Thảo ơi, I have a hard time remembering vocabulary. What can I do about it?
Some experts reckon it takes 6 or more meaningful exposures to a word to truly learn it, so it’s perfectly natural to struggle with this.
Luckily there are many tools out there designed to help language learners speed up the process of learning and remembering vocabulary.
Let’s start with the end goal.
What does “knowing” a word mean?
For most words, your aim is both to be able to understand it (passive knowledge) and to be able to use it yourself (active knowledge).
As I explained in a guest post on Lingholic, there are actually three stages to learning active vocabulary.
These stages take you through not only understanding the word, but also knowing what it sounds like, how it works in a sentence and how it’s spelt.
Situation 1: You’re missing some of this information
If you’re missing one of these pieces of information, that is the first thing you should tackle. Go to Forvo to hear how it’s pronounced, look in a dictionary to check the spelling or do a quick search to find example sentences.
Knowing words is important, but using them is even better.
Say Situation 1 is not your problem. Say you’re already familiar with these basic pieces of information about the word, but you’re still having problems. Again, we need to get more specific.
Is the word not going in the first place or are you forgetting it?
Let’s take that second case: you keep on forgetting the word.
Memory Tool 1: Spaced Repetition
As I said in the introduction, you need to see or hear a new word repeatedly for it to sink in.
You’re also inclined to forget it over time. This is the premise behind Spaced-Recognition Software (SRS). This software is designed to re-expose you to the word just as you’re about to forget it.
Projected forgetting curves. Look at the difference spaced repetition makes! Source.
These systems are designed to help you with that second stage of learning vocabulary – internalising the new word.
They’re not supposed to be a way to find new vocabulary to learn.
For this reason, a lot of people recommend creating your own cards rather than memorising a list of someone else’s vocab. Personalising your learning also means you are more engaged and motivated – a key to success in language learning!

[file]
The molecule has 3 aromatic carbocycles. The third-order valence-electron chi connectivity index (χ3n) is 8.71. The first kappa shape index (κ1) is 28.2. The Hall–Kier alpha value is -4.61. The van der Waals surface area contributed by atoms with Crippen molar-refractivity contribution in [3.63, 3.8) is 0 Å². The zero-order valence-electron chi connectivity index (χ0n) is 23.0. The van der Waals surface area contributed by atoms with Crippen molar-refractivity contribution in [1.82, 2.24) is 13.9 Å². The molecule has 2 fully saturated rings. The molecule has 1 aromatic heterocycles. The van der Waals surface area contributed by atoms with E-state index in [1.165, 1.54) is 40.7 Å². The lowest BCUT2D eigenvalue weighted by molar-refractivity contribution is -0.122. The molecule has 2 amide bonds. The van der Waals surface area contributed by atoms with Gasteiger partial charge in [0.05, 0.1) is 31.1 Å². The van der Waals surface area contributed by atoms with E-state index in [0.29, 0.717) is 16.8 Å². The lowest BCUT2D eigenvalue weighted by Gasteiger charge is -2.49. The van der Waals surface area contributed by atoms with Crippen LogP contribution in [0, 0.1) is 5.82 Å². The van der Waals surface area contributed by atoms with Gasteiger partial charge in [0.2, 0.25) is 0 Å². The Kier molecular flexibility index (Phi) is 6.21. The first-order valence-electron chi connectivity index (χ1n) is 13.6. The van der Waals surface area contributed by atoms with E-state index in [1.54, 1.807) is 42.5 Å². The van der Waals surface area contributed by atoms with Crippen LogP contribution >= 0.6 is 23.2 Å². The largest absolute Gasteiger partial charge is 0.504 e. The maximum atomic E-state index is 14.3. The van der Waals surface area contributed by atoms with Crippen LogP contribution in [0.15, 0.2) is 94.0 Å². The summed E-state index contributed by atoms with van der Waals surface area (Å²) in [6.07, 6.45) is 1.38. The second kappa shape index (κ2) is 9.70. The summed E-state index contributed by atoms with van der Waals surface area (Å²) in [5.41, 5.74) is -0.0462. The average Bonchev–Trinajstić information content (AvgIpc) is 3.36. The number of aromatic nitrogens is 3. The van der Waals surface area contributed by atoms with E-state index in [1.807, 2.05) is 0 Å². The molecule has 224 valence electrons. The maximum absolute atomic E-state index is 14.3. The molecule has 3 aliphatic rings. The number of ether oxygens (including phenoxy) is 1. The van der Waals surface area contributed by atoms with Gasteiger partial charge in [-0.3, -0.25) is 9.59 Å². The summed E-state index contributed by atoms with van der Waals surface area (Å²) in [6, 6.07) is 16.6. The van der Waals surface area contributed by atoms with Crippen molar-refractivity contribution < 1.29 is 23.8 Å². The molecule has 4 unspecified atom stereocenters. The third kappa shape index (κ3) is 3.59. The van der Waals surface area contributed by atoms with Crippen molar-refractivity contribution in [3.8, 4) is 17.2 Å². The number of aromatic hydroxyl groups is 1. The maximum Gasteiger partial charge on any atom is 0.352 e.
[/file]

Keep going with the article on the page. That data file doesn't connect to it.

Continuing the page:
Top Tool: Anki
Anki SRS is a program available in a desktop version (free) and as an app for Android (free) and iPhone (paid).
These sync through a simple website (free), which you could use to study on the go if you have an internet connection but you don’t have a smartphone.
Using Anki to review Vietnamese vocabulary
Anki is highly customisable. You can add as little or as much information as you want. You can use categories, tags or extra fields. You can add pictures or sound files. You can use cards that translate to your native language, or keep it entirely in Vietnamese.
I’ll have more tips on using and customising Anki in a future post.
Anki was the first spaced repetition software I tried and I liked it so much that I haven’t actually tried anything else. But there are many other similar programs such as Flashcard Deluxe.
SRS revision of new vocabulary doesn’t have to be flashcards. The principle is also built-in to some courses like Pimsleur lessons.
SRS won’t solve everything
It’s not a replacement for other study methods like taking a course, reading articles and actually speaking to people in Vietnamese.
But by using these smart flashcards for a few minutes a day, you can increase the speed of learning new vocabulary and retain it for longer.
Even then, SRS won’t solve all your vocabulary problems. You will still forget words. This is part of the learning process. Sometimes you will have to go back to your notes or textbook to look at the word again. Perhaps you need more information or you need to take a different approach to learning it.